Ronnie Koenig discusses a common new practice for individuals looking to buy a home with a limiting budget, that is, choosing to share a place with other buyers, usually family or close friends. Koenig gives several anecdotes of groups who have set out on this type of home-buying/fixing journey and their experiences. Of course, it’s not always easy. Koenig says,

Buying a place with other people has predictable pitfalls.

“When people purchase property together, they become jointly liable for all the expenses,” said Jaime Lathrop, a lawyer in Park Slope, Brooklyn, who handles real estate litigation and transactions. “If one person wants to sell, then they can force a sale, with very limited exceptions. If people go in on loans, it’s a great way to wreck your credit. Each person should retain their own attorney to advise them on their rights and responsibilities.”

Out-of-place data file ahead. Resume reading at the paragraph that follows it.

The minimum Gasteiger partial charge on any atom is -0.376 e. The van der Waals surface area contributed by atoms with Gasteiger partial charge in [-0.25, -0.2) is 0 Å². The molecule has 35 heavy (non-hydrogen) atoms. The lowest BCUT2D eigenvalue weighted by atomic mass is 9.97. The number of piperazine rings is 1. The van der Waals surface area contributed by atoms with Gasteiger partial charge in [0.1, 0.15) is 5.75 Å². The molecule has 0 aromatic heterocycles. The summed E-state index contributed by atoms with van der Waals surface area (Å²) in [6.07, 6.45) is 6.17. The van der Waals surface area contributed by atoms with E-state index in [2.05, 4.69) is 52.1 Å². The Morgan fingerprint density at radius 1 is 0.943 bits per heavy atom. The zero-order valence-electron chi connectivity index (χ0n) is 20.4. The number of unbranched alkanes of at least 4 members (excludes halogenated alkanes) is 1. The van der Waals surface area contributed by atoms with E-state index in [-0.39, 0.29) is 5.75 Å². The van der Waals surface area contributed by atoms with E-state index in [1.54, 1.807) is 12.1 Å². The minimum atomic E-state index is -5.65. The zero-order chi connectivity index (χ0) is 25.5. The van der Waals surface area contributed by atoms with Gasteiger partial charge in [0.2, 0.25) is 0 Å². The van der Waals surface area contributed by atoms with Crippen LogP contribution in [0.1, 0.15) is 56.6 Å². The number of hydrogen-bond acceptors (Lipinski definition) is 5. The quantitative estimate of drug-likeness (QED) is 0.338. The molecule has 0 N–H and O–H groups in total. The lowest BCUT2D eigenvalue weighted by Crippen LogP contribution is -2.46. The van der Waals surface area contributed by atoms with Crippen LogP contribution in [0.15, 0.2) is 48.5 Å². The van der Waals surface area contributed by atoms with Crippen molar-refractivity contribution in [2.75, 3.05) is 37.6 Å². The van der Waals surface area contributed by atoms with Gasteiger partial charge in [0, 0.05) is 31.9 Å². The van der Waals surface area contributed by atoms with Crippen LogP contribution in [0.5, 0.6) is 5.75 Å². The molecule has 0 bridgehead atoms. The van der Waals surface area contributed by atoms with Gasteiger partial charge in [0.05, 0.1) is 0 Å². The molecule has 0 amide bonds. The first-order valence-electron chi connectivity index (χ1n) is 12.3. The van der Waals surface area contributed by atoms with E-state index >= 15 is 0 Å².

Stuart Berg, a partner in the real estate department of the New York firm Kurzman Eisenberg Corbin & Lever, said it’s essential to map certain things out in advance of a group purchase.

“Decide how the property will be owned. Will it be owned by an entity such as a limited liability company or individually?” he said. Owning under an L.L.C. can protect buyers from personal risk and may offer certain tax benefits.

“It’s essential to determine up front the financial arrangements of each party and whether each party will be entitled to the full use and enjoyment of the property,” Mr. Berg added. It’s also important to put in writing what would happen “if one party cannot meet his or her agreed-upon financial obligations.”

Continue reading the article here: When Friends Buy a Home Together – The New York Times

Posted by Allison Trupp, Associate Editor, Wealth Strategies Journal